Greenwich lawyer faces 8 to 14 months in prison for college admissions cheating scandal
BOSTON — Disgraced Greenwich lawyer Gordon Caplan is facing eight to 14 months in federal prison for his part in a college admissions cheating scandal, prosecutors said in court Tuesday afternoon.
Caplan officially entered his guilty plea to one count of conspiracy to commit mail fraud and honest services mail fraud for paying $75,000 to have his daughter’s answers to be corrected on her ACT exam.
“I want to emphasize that my daughter had absolutely nothing to do with this,” Caplan told Judge Indira Talwani during his hearing in U.S. District Court in Boston.
During the proceedings, his attorney Joshua Levy also assured the judge, “With respect to Rachel Caplan, she had no knowledge of Mr. Caplan’s conduct.”
The prosecutors also agreed that Caplan’s wife would not be charged in the case. This had not been included in the plea agreement.
Standing before Talwani in a conservative suit, Caplan answered “Yes, your honor” to her questions and said he understood that she has the authority to impose a longer sentence than the eight- to 14-month prison term recommended by prosecutors. The maximum sentence is 20 years behind bars.
Prosecutors also recommended that Caplan, the former co-chairman of international law firm Willkie Farr & Gallagher in Manhattan, pay a $40,000 fine.
He will be sentenced on Oct. 3.
Caplan, 53, told the court he fully understands the charges against him, and waived his right to an indictment by a grand jury. He also said he understands that by entering a plea, he waives his right to a trial and the rights that come with it.
This is how the college admissions scam went down: Caplan flew to California with his daughter to see a psychologist, who found she needed extra time to take her college admissions test. The ACT approved the request for extra time. Rachel Caplan, who was attending an online high school, then flew to Los Angeles in December and took the test.
Co-conspirator Mark Riddell corrected her answers. Caplan had requested a score of 30 or 31 on the ACT; Riddell gave her a score of 32. The top possible score is 36.
Under the charge, Caplan pleaded guilty to using U.S. mail services to attempt to defraud ACT Inc. of his daughter’s real exam and score, which are the property of the ACT testing company.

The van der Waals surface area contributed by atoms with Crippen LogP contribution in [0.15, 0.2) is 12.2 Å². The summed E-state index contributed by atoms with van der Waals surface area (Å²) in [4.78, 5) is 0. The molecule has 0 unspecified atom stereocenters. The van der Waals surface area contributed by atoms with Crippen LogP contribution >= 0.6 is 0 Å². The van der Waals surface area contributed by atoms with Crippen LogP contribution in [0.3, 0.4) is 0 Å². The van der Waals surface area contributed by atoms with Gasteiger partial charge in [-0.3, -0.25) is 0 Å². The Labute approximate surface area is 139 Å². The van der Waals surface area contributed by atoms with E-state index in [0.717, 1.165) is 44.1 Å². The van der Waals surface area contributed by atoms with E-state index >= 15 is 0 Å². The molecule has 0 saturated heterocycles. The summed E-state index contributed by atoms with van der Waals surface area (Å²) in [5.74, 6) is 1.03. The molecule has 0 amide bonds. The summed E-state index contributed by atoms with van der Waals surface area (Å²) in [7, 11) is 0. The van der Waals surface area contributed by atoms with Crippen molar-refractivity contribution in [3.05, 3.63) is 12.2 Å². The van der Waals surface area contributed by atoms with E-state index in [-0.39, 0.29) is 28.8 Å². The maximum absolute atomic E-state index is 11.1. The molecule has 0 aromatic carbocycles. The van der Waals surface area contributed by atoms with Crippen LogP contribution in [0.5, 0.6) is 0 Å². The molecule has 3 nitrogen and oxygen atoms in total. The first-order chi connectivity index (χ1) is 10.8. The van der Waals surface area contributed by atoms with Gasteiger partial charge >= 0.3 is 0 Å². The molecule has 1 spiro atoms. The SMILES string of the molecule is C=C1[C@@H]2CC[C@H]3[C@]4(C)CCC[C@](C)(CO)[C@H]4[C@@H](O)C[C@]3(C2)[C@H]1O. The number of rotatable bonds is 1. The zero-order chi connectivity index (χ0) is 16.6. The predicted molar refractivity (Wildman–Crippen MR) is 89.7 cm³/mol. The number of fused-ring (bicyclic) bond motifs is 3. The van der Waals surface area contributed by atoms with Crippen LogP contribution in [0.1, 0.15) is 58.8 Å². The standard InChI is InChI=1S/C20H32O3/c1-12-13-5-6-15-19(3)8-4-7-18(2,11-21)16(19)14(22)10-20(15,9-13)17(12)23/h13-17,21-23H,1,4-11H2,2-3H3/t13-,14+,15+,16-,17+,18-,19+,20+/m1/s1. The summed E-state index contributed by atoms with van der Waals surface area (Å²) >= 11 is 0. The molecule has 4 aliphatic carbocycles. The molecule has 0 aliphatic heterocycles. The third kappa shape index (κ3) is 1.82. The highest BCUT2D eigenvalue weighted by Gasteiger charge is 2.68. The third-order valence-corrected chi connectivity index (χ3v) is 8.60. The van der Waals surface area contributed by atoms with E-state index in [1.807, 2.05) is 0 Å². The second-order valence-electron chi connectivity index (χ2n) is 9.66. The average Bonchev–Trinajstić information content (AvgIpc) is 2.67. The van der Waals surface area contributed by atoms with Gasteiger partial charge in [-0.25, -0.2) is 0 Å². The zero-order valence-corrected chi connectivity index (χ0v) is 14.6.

Prosecutors said they would not bring additional money-laundering charges against Caplan and another defendant in court, Agustin Huneeus Jr., a Bay Area vintner. These charges would have increased their sentencing.
Caplan and Huneeus follow actress Felicity Huffman, who became the highest-profile parent to officially plead guilty in the Operation Varsity Blues college-admissions cheating scandal in federal court on May 13.
Napa Valley vintner Agustin Huneeus Jr. also pleaded guilty Tuesday to the same charge for contributing $50,000 to a fake charity that ultimately would go to University of Southern California athletic officials to help her gain admission as a water polo recruit.
A total of 13 defendants have now pleaded guilty in Operation Varsity Blues, a sting that ended with 50 arrests, including the ringleaders, college coaches and dozens of wealthy parents. Seven additional parents have agreed to plead guilty and are awaiting court hearings.
After his arrest on March 12, Caplan was accused in federal court documents of paying $75,000 to have a hand-picked proctor oversee an ACT exam taken by his daughter and “correct the answers after she had completed it,” according to federal documents.
He appeared in federal court in Boston in April with others charged in the notorious case, including actress Lori Loughlin, of “Full House,” and her fashion designer husband Mossimo Gianulli.
He secured four high-powered attorneys for his defense: Levy and Michael McGovern of Boston-based international law firm Ropes & Gray, as well as Peter Cane, a regular commentator for Court TV, and Patrick Smith, a former Manhattan federal prosecutor.
Caplan was caught in a cheating scandal centered on William “Rick” Singer and his test-prep business. Federal officials say phone calls between Caplan and Singer were taped between June and December 2018. These wire tappings allege Caplan paid for a California psychologist to evaluate his daughter and conclude she had learning differences and qualified for extra time to take her college entrance exams.
The FBI-wiretapped conversations in which Caplan worked through the scheme with ringleader Singer, according to the court filings.
“I can make scores happen,” Singer told Caplan in one conversation recorded by the FBI in late 2018, released in the criminal complaint. “She (the daughter) won’t even know that it happened.”